Pilot night


Last thursday, 2nd July, the latest Pilot Night was hosted at the A.E.Harris space and there was palpable excitement. The presented work was challenging, bold, varied and often entertaining. Too rarely is there a sense of collective pride about what can be achieved on the West Mids Arts scene, but here – assisted enormously by the 4-day residential get-in together with James’s lunches by all accounts – there was a real whiff about what this ‘space’ is and can be. 

From early days, Stan’s Cafe had aspired to occupy a space which could serve as a hub of creativity, with a community of artists passing through, sharing ideas and skills. Though Stan has had a number of homes since then, (including the brilliant, rough-hewn industrial fridge/oven on New Canal Street – demolished by the Council 5 years ago to make way for…. nothing), the A.E.Harris building is as close a realisation to that original idea yet.

The factory now feels animated – charged with the presence of working and playing bodies. Whilst production in the remainder of the A.E.Harris (a components pressings factory, mainly serving the motor industry) has sadly declined in recent times, there is a sense in this part of the building at least that things are still being made and that innovation is back in the heart of the manufactory.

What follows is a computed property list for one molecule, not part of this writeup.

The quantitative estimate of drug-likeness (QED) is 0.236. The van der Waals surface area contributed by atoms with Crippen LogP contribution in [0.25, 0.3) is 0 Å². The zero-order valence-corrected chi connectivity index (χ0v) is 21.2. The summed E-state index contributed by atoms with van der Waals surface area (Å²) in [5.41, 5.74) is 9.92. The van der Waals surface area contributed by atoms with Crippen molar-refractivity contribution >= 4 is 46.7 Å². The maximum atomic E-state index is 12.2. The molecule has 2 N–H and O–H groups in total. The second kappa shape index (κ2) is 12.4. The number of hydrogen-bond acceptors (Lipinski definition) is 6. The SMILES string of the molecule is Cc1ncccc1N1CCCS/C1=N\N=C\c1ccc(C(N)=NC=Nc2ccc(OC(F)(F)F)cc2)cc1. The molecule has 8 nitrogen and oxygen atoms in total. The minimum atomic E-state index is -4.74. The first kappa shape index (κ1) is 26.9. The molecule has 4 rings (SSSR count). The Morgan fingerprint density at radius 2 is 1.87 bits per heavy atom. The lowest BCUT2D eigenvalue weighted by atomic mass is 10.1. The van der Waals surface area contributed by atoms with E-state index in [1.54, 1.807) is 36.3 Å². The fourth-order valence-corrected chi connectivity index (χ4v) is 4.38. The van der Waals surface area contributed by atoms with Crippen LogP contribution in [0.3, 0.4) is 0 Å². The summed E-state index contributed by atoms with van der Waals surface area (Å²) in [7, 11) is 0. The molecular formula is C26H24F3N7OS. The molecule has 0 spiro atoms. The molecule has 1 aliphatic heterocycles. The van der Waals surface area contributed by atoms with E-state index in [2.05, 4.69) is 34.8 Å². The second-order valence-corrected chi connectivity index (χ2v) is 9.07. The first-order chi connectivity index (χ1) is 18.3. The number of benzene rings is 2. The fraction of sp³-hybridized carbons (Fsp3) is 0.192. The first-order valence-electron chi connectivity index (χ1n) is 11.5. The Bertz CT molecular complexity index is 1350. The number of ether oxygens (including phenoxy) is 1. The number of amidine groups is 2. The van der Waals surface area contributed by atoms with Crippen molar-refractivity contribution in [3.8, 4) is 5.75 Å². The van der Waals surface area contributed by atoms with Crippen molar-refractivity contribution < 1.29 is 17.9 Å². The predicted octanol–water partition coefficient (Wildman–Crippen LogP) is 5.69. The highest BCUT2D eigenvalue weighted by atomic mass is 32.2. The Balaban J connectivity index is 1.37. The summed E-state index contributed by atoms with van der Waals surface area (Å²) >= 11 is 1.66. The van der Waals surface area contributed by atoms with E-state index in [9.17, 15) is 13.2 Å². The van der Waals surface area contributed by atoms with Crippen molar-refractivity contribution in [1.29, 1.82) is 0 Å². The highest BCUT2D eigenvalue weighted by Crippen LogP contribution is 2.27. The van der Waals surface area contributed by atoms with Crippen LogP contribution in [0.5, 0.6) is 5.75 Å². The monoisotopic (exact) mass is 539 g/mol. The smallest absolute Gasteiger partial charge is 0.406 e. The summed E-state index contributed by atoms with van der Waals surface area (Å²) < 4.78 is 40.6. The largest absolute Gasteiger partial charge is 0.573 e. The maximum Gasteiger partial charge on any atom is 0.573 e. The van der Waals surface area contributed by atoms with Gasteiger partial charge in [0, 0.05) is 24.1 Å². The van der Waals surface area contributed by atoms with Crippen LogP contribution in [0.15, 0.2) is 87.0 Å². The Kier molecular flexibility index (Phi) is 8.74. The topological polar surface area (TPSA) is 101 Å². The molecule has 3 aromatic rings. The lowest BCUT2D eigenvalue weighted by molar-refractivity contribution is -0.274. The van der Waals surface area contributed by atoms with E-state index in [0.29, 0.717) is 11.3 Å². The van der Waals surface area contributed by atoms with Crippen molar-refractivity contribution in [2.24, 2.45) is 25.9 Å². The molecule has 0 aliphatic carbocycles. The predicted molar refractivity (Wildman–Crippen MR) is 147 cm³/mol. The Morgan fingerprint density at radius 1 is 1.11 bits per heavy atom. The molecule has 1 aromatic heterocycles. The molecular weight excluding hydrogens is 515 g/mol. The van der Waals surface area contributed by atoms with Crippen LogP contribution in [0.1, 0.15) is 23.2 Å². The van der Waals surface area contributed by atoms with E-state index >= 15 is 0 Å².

Nine works-in-progress were made in the preceding week and presented in different corners of the building. The site-specific brief allowed artists the opportunities to explore not only the fabric of the building itself but a dynamic interactivity with audience members. A characteristic of many younger companies in the West Midlands – including The Other Way Works, Kindle Theatre, Needless Allies, New Macho (all presenting at Pilot – not to mention the older generation of companies like Talking Birds, Stan’s Cafe or Foursight), is that active engagement between performer and audience is more often than not a given. Conventional 4th wall staging has become if not obsolete then a rarity. Consequently, the end-on configuration of the Custard Factory Theatre now feels an inadequate resource for Pilot, which has been hosted there for several years. 

It’s no accident that there’s been a growth of interest in work outside of theatre institutions. Venues have felt the pinch in terms of programming budgets; audiences for theatre have been dropping. It has become difficult to get a gig in an arts centre or a theatre, a nightmare to try to book a decent tour. Questions about ‘contextualisation’ and ‘community’ are asked where not before. In the light of this, it is logical that theatre-makers place the frames of ‘context’ and ‘community’ closely in their sights when starting the process. ie. The location and the audience have become more instrumental factors.

In a discussion at Red Shift earlier this week, I ruminated on the fact that practically every performance I’ve done in the past few years has been contextualised within a ‘Festival’ packaging. Has the age of the rolling theatre programme gone? – for independent touring companies at least.


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